A Jan. 7 Style article about Republican lobbyist Thad Strom incorrectly summarized an episode of "Seinfeld." In the show, the leftover wedding cake that Elaine ate was from the wedding of the Duke and Duchess of Windsor. (Published 1/10/03)
Thad Strom wanted to do something nice for a man he reveres. He planned a big party to mark the 100th birthday of his longtime boss, Sen. Strom Thurmond (R-S.C.). Yes, that party.
He labored over details: the banana ice cream (Thurmond's favorite), the video tribute, the Marilyn Monroe impersonator who sang "Happy Birthday to You." About 500 guests attended the celebration in the Dirksen Senate Office Building, which went off splendidly -- with one exception.
"In a vacuum, I must say, I thought the event went well," says Strom, 44, who now works as a Republican lobbyist. But no one will remember his special touches, the chocolate-covered strawberries, the 100-candle cake and the moving speeches from Thurmond's three children. No one will recall anything but Mississippi Sen. Trent Lott, then the highest-ranking senator in the Republican Party and the person who determined how everyone will remember this birthday party for all time:
"I want to say this about my state. When Strom Thurmond ran for president, we voted for him. We're proud of it. And if the rest of the country had followed our lead, we wouldn't have had all these problems over all these years, either."
"You take that one line out, and we had a fine event," says Strom. It's a classic "other than that, Mrs. Lincoln" declaration, and the humor of it doesn't escape him. "I'm guessing that 10 years from now, when people mention that party, they won't mention the food," he says. He regrets aloud that he did not keep a piece of birthday cake and freeze it for posterity. This, he says, recalls a "Seinfeld" episode in which Elaine's boss had a piece of JFK and Jackie's wedding cake in the freezer until Elaine ate it.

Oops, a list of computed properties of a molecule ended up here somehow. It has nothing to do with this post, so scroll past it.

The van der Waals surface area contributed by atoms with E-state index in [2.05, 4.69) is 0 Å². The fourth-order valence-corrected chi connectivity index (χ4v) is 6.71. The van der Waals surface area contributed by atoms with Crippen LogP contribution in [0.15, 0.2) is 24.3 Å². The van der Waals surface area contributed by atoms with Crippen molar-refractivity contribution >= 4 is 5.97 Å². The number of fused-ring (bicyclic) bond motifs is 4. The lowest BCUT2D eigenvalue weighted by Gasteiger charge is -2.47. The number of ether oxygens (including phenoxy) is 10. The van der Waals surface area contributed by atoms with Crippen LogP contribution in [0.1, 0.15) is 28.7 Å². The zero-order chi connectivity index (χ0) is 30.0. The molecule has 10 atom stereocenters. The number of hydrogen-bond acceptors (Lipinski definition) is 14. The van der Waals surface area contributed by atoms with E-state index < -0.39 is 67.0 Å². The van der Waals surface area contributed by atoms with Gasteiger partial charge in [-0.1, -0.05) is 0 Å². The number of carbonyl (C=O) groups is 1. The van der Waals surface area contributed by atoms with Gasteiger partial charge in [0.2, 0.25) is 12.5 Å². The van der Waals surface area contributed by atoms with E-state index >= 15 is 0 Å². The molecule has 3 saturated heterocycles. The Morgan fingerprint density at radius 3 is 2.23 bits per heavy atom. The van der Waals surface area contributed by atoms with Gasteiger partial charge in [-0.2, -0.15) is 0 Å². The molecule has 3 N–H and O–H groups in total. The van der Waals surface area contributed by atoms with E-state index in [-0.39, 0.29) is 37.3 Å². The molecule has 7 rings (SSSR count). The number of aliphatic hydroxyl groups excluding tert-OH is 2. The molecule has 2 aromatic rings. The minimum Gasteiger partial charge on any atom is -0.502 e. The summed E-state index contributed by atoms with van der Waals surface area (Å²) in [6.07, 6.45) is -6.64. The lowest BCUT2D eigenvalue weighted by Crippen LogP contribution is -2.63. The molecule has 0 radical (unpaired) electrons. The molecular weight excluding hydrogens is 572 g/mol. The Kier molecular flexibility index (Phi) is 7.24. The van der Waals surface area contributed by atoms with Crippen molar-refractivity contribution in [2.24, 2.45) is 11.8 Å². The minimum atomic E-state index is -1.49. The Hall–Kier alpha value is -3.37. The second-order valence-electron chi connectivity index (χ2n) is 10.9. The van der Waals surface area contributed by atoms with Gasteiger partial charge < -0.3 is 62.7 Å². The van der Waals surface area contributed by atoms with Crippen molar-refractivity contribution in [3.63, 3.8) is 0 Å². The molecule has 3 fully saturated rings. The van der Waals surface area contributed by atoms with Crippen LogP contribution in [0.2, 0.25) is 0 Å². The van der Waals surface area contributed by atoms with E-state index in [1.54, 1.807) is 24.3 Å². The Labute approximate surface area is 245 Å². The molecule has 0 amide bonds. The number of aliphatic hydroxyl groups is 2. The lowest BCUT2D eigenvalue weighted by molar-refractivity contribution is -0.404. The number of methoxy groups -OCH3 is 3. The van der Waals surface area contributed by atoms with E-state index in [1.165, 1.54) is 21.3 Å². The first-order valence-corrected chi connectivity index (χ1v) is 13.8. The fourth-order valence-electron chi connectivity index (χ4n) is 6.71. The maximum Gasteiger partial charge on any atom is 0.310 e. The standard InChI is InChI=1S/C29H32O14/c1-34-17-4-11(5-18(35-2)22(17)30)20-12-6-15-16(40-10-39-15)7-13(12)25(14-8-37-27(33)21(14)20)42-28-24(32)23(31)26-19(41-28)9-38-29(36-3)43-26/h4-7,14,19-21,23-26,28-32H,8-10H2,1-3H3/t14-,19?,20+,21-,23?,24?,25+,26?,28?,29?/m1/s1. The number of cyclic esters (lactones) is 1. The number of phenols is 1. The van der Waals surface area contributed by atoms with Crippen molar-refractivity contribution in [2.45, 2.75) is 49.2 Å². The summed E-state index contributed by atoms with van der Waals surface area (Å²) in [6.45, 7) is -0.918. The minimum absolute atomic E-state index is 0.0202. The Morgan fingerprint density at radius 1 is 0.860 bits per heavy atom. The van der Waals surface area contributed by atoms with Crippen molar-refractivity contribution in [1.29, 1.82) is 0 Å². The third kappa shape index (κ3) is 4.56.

Strom is an unwitting but essential player in this Washington scandal's narrative. Without him, Lott might never have spoken his fateful words, might never have been accused of endorsing Thurmond's segregationist past, and might still have his job as majority leader.
Strom speaks slowly and picks his words carefully, as you'd expect. He says he has no regrets about hosting the party, only about the fallout from Lott's remarks. Have any other senators asked Strom to plan their birthday parties? "Uhh, no," he says.
In his non-footnote-to-history life, Thad Strom is a rumpled, athletic and genial bachelor who lives in a townhouse in Rosslyn. He seems to know and greet everyone -- the police officers, the cafeteria workers -- during his frequent visits to Capitol Hill. "All he wanted to do was put together a nice party for Senator Thurmond," says Mike Tongour, a close friend and former colleague of Strom's who attended the party.
Strom keeps a box of leftover party favors in the corner of his office on Pennsylvania Avenue. They are commemorative gavels that were distributed to each guest at the Dec. 5 party. Now they are collector's items, which Strom gives to office visitors with the warning "I better not see these damn things on eBay."